Prepared by Douglas Lake, MD, Daniel Tyler Zapton, MD, Rana S. Hoda, MD, and Thomas L. Pope, MD, Medical University of South Carolina, Charleston, SC.
A 45-year-old African American woman was referred by her primary care physican for mammography with a chief complaint of bloodydischarge from 1 duct near the areola. No palpable breast abnormality was present.
Diagnostic full-field digital craniocaudal and mediolateral oblique projections were obtained and showed no evidence of abnormality(Figure 1). The patient's concerning history prompted a physical examination, which was nonrevealing, and sonographic evaluation (Figure2). This single representative transverse image was obtained with a 12-MHz linear transducer and shows a single hypoechoic dilated duct (at the 9 o'clock position approximately 1 cm from the nipple) that contained a single ovoid hyperechoic mass, which was suggestive ofpapilloma. Color Doppler ultrasound was performed (not shown) but did not reveal appreciable flow. An ultrasound-guided core needle biopsy was performed. Histologic examination made the diagnosis of intraductal papilloma with focal atypia (Figure 3).
A mass within a dilated duct can result from debris, papilloma, ductal carcinoma in situ (DCIS), invasive ductal carcinoma, or papillary carcinoma. Causes of a bloody or serosanguineous nipple discharge from a single duct include hyperplasia, papilloma, DCIS, invasive ductal carcinoma, and pregnancy. Pathologic differential diagnosis includes papillomatosis (epitheliosis), a term that de scribes microscopic duct hyperplasia.
Intraductal papillomas are either solitary or multiple and can be benign or can contain atypical cells, as in this case. Papillomas occur inwomen in the fifth through seventh decades, with an average age of presentation of 48 years. It arises most often in the central part of the breastfrom a lactiferous duct but can occur in any quadrant of the breast. Patients typically report a bloody or clear nipple discharge lasting <6months.1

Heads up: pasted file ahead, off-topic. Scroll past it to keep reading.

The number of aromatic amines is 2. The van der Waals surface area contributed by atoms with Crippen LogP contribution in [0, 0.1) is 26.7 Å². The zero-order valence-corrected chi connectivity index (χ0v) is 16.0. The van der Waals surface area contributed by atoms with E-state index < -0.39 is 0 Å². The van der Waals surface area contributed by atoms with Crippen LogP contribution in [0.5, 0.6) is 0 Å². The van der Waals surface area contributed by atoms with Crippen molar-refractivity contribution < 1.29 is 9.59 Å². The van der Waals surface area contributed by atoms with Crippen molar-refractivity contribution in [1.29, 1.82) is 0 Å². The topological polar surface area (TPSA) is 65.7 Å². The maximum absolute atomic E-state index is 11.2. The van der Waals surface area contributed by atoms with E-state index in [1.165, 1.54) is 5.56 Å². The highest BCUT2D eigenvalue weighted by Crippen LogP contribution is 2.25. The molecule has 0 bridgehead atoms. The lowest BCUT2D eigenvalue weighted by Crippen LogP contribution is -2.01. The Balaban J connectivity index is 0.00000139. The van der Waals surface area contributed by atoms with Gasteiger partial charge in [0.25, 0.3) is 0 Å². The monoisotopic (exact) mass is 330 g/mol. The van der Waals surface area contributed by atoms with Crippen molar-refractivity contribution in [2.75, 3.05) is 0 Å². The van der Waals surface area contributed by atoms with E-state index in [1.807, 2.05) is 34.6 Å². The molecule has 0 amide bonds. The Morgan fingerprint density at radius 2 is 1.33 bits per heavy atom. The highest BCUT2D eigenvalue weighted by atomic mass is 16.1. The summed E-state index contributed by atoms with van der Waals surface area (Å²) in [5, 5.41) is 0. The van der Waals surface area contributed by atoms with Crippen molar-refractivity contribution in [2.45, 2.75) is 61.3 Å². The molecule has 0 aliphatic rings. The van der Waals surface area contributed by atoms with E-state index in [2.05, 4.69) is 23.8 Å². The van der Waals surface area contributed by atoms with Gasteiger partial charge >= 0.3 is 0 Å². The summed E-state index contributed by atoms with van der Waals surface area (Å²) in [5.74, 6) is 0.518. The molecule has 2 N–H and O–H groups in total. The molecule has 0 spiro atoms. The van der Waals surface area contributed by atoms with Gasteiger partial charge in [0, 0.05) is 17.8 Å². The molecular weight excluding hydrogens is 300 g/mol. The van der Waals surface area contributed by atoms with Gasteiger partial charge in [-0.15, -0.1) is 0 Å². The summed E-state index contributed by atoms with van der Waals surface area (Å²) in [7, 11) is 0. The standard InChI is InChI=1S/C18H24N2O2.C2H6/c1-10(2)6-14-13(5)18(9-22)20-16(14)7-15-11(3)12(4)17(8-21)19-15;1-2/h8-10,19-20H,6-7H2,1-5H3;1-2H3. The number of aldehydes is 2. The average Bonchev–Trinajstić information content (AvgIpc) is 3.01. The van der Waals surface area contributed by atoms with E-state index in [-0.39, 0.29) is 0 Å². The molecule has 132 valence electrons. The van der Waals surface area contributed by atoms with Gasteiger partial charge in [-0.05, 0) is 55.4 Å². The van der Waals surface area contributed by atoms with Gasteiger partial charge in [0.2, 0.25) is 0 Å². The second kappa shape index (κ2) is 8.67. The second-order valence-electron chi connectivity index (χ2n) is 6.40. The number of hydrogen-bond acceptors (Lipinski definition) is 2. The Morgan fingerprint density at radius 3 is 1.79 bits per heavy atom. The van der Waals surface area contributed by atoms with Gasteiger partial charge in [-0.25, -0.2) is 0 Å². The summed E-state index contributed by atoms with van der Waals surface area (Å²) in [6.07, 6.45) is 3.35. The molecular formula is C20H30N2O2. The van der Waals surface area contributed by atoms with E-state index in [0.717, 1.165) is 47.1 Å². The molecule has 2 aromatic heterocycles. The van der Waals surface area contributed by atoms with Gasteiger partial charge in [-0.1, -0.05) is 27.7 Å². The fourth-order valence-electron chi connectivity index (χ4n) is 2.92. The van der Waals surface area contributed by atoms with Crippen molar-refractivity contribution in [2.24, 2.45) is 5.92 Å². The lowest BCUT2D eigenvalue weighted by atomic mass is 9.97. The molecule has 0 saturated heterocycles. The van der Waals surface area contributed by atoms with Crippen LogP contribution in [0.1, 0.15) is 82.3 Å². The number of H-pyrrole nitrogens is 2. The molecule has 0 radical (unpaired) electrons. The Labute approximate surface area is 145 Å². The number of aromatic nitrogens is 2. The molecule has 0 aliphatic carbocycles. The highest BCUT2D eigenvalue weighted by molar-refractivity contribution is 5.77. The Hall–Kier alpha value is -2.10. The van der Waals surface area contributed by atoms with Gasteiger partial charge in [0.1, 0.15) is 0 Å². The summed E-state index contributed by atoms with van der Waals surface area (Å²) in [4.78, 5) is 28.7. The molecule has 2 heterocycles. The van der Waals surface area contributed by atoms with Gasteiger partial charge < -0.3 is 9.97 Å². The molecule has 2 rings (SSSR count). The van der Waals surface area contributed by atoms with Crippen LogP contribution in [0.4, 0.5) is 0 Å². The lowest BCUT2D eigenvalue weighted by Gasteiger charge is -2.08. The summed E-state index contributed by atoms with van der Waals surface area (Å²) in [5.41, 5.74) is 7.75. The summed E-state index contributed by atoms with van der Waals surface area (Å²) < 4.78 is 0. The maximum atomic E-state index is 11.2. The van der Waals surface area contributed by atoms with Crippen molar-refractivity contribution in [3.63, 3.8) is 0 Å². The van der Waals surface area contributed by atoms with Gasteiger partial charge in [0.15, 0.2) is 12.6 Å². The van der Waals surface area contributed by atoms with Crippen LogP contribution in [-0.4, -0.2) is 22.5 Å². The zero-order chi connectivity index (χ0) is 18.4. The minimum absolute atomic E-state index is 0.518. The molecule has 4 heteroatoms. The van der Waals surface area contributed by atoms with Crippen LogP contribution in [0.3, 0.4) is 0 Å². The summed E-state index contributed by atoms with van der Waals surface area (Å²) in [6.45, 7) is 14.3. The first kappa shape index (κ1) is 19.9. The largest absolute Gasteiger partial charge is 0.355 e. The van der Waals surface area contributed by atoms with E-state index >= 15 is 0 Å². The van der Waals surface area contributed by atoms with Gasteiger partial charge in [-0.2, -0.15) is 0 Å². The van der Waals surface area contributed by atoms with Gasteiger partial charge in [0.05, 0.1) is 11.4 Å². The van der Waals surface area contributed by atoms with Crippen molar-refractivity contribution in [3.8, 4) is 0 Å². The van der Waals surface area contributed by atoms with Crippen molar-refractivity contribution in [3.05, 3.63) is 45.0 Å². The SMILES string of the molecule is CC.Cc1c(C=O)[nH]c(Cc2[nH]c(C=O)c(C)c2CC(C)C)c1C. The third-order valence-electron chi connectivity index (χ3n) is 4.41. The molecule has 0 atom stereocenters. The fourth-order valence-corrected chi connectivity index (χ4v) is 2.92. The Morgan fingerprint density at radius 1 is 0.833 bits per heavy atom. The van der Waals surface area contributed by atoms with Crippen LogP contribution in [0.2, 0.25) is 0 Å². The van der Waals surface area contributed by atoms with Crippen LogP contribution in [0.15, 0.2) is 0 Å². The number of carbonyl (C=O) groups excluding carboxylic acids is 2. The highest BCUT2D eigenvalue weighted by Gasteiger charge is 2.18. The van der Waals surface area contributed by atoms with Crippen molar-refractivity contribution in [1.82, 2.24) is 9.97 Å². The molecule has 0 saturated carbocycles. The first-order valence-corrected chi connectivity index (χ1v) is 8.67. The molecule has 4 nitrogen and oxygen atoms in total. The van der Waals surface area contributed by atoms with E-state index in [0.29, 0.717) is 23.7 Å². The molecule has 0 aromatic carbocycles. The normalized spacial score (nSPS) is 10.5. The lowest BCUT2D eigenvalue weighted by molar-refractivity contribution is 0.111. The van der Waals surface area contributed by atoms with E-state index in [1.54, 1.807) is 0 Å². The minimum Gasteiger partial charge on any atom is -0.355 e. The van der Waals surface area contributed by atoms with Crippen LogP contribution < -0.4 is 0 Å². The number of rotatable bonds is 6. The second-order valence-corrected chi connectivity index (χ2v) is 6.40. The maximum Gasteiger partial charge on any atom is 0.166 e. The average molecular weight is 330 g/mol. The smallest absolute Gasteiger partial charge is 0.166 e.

Often physical examination, mammography, and ultrasound are nonrevealing. Rarely, a subareolar mass may be palpable with a centralsolitary papilloma. On mammography, a round, well-circumscribed mass, which may contain calcifications, can be seen in the subareolarregion.2In 90% of cases, papillomas arise within 1 cm of the nipple.3Ultrasound can reveal a solid oval, round, or microlobulated hypoechoic mass that can contain internal cystic spaces. Nipple discharge occurs in most patients with a central papilloma, as also seen in this case.Ultrasound can show a solid mass in a fluid-filled subareolar duct. Galactography can depict an intraductal or intraluminal filling defect.2
This intraductal papilloma exhibited cytological and architectural atypia on histopathological evaluation-as evidenced by the presence of delicate fibrovascular stalks and foci of atypical ductal hyperplasia (Figure 3A). Most duct epithelial cells were oriented perpendicular to the fibrovascular stalks, with an essentially uniform glandular pattern. The proliferating epithelial cells showed hyperchromatic nuclei and rare mitotic activity. Apocrine metaplasia was absent (Figure 3B). A typical benign intraductal papilloma shows a haphazard arrangement of epithelial cells, normochromic nuclei, apocrine metaplasia, a complex glandular pattern, and prominent fibrovascular cores and florid nonatypical epithelial hyperplasia.The degree of cytological and architectural atypia did not attain the level of carcinoma in this specimen.
Treatment is typically surgical and follow-up is controversial. In patients in whom atypia, nonconcordant imaging findings, or papillarycarcinoma is found, surgical excisional biopsy is universally recommended, as occurred in this case. When benign papilloma is found oncore biopsy, a conservative approach is surgical excision, and the use of follow-up imaging alone is controversial.2Adherence to screening mammography is strongly encouraged3because these women have a 1.5- to 2-time relative risk of developing invasive breast carcinoma in their lifetimes.4
Intraductal papillomas are fairly common lesions, and a high degree of suspicion is necessary in their evaluation. They may containatypical cells, and in these cases surgical excision is universally recommended. Close follow-up with screening mammography is recommended in those cases where benign histology is noted.